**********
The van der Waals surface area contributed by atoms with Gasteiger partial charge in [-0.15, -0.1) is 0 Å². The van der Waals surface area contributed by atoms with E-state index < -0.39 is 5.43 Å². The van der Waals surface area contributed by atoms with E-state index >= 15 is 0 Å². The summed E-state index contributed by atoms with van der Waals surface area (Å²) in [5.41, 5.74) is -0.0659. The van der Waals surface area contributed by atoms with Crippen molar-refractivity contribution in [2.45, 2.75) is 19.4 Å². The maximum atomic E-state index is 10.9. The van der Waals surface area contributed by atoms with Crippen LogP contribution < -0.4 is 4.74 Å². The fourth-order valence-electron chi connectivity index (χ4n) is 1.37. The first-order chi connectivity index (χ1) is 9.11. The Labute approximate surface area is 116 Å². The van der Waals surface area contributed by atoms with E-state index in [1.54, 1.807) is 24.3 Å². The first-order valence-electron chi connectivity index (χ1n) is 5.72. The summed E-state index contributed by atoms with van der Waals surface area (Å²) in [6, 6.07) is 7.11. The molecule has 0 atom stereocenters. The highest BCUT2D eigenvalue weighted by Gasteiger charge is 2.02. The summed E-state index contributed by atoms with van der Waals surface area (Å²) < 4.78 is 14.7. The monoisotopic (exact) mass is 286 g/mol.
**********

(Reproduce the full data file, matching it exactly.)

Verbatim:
The van der Waals surface area contributed by atoms with Gasteiger partial charge in [-0.15, -0.1) is 0 Å². The van der Waals surface area contributed by atoms with E-state index < -0.39 is 5.43 Å². The van der Waals surface area contributed by atoms with E-state index >= 15 is 0 Å². The summed E-state index contributed by atoms with van der Waals surface area (Å²) in [5.41, 5.74) is -0.0659. The van der Waals surface area contributed by atoms with Crippen molar-refractivity contribution in [2.45, 2.75) is 19.4 Å². The maximum atomic E-state index is 10.9. The van der Waals surface area contributed by atoms with Crippen LogP contribution < -0.4 is 4.74 Å². The fourth-order valence-electron chi connectivity index (χ4n) is 1.37. The first-order chi connectivity index (χ1) is 9.11. The Labute approximate surface area is 116 Å². The van der Waals surface area contributed by atoms with E-state index in [1.54, 1.807) is 24.3 Å². The first-order valence-electron chi connectivity index (χ1n) is 5.72. The summed E-state index contributed by atoms with van der Waals surface area (Å²) in [6, 6.07) is 7.11. The molecule has 0 atom stereocenters. The highest BCUT2D eigenvalue weighted by Gasteiger charge is 2.02. The summed E-state index contributed by atoms with van der Waals surface area (Å²) < 4.78 is 14.7. The monoisotopic (exact) mass is 286 g/mol.